Figure 15:

Setup for ‘phase-mostly’-mode


Binary linear gratings are a particularly suitable subject for the comparison between theory and experiment. The theoretical analysis of is relatively easily done by analytic calculation of the Fourier series coefficients. The experiment is also easily doable, because only a small number of spot powers needs to be measured. When carefully set up, the agreement between theory and experiment can be very good (see table 2).

Table 2:

Diffraction efficiency for an experimental setup delivering almost ideal binary phase-only modulation with a phase shift of π for the selected polarizer and analyzer directions.

Measured valuepower [μW]diffraction efficiency [%]theor. diffraction efficiency [%]
‘Blank Screen’ GL111199n/an/a
‘Blank Screen’ GL203204n/an/a
4/1/4/4/1/4-grating: -3rd order35.917.7718.01
4/1/4/4/1/4- grating: -1st order33.916.7817.27
4/1/4/4/1/4- grating: 0 order0.30.150
4/1/4/4/1/4- grating: +1st order33.716.6817.27
4/1/4/4/1/4- grating: +3rd order36.017.8218.01



The optical elements that can be represented by an SLM are not limited to gratings, and in this module more types of optical elements like kinoform holograms, lenses and prisms are investigated. The probably simplest of such elements is a binary Fresnel zone lens (FZL) which is made up from concentric rings. Addressing binary FZLs and determination of their focal length is another way for the students to determine the pixel size of the SLM, because the innermost radius r of a binary zone lens is given by

and this radius is of course a multiple of the pixel size. This module is also dedicated to an short introduction into the computation of diffractive elements by numerical methods, and to acquirement and deepening of the understanding what the diffracted and undiffracted waves are when using an SLM, which in this situation is similar to a conventional hologram or a diffractive optical element (DOE).

Figure 16:

An added lens phase causes a focusing of the diffracted light (red). The undiffracted light is focused behind the screen (black).


The superposition of a spherical phase function representing a lens leads to a spatial shift of the far-field plane along the optical axis. As can be seen in Figure 17, the bright spot representing the undiffracted light wave in the center of the far-field observation plane is defocused in the new far field plane and appears as a background illumination. If in contrast a linear phase representing a prism is superimposed, the center of the diffraction pattern is shifted to the side. With software developed for the education kit, the superposition of these phase functions can be performed instantly, giving the students direct access to vary the settings. Quantitatively, the change of position of the far field diffraction pattern can be measured and related to the parameters of the linear or quadratic phase functions.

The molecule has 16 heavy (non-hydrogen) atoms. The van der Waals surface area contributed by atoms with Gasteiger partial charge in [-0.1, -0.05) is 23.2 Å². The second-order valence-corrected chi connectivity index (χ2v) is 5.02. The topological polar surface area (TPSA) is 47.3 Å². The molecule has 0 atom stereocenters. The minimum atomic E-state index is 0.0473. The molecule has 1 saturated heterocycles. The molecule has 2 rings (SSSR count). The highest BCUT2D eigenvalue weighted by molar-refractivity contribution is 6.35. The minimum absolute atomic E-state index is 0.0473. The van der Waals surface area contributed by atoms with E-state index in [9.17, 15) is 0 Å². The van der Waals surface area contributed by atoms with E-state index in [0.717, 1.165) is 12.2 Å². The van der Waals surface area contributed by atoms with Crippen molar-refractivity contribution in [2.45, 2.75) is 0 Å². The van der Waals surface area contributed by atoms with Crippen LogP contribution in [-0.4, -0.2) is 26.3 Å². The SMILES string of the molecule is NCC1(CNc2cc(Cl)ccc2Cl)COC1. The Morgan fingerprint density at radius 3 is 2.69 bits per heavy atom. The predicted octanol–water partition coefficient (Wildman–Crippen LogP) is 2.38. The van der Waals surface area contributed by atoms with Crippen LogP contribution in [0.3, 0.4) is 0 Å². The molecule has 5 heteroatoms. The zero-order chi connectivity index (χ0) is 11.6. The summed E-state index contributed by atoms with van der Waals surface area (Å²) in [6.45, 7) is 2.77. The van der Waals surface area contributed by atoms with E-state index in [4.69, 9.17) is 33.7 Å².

Figure 17:

Top: focused zero order; Left: zero order defocused; Right: diffraction pattern shifted




The existing modules already permit a flexible use in optics laboratories of university education, and the feedback we have obtained from the increasing number of users of the ‘OptiXplorer’ education kit is encouraging. We hope to develop the kit further and are interested in suggestions how to improve or extend it.

Of course it is possible to combine experiments from the different modules, for example in order to get a more particular focus on the characterization of the SLM or its application. The characterization of the SLM needs measurements from almost all six modules, including the cell birefringence and director plate orientations obtained from the Jones Matrix parameters analysis, the cell size and geometry from diffraction (with gratings or binary Fresnel Zone lenses) or from imaging in the projector setup, and the voltage-induced phase shift from a measurement with the fringe-shift interferometer or with the Ronchi grating diffraction experiment.

Also, one might also create an experimental module focusing more on the Fourier optical application of the SLM, by taking parts from the two related modules described here and adding more dedicated tasks to it. Further tasks which would fit into such development are the e.g. the set-up of an optical correlator, the investigation of the Talbot effect or a phase-contrast imaging set-up.


The theoretical introduction and the experimental tutorials have been created in cooperation with and incorporating feedback from several universities in Germany. We would like to thank our partners for their valuable contributions and suggestions for further improvement.

We would like to name the authors of the most substantial contributions:

  • Prof. Dr. Ilja Rückmann, Dr. Tobias Voß – Universität Bremen

  • PD Dr. Günther Wernicke, Humboldt-Universität zu Berlin

  • Dipl.-Phys. Stephanie Quiram (AG Prof. H.J. Eichler), Technische Universität Berlin

  • Dipl.-Ing. (FH) Sven Plöger (AG Prof. J. Eichler), Technische Fachhochschule Berlin

© (2009) COPYRIGHT Society of Photo-Optical Instrumentation Engineers (SPIE). Downloading of the abstract is permitted for personal use only.
Andreas Hermerschmidt "Experimental modules covering imaging, diffraction, Fourier optics and polarization based on a liquid-crystal cell SLM", Proc. SPIE 9666, 11th Education and Training in Optics and Photonics Conference, 96660Q (5 June 2009);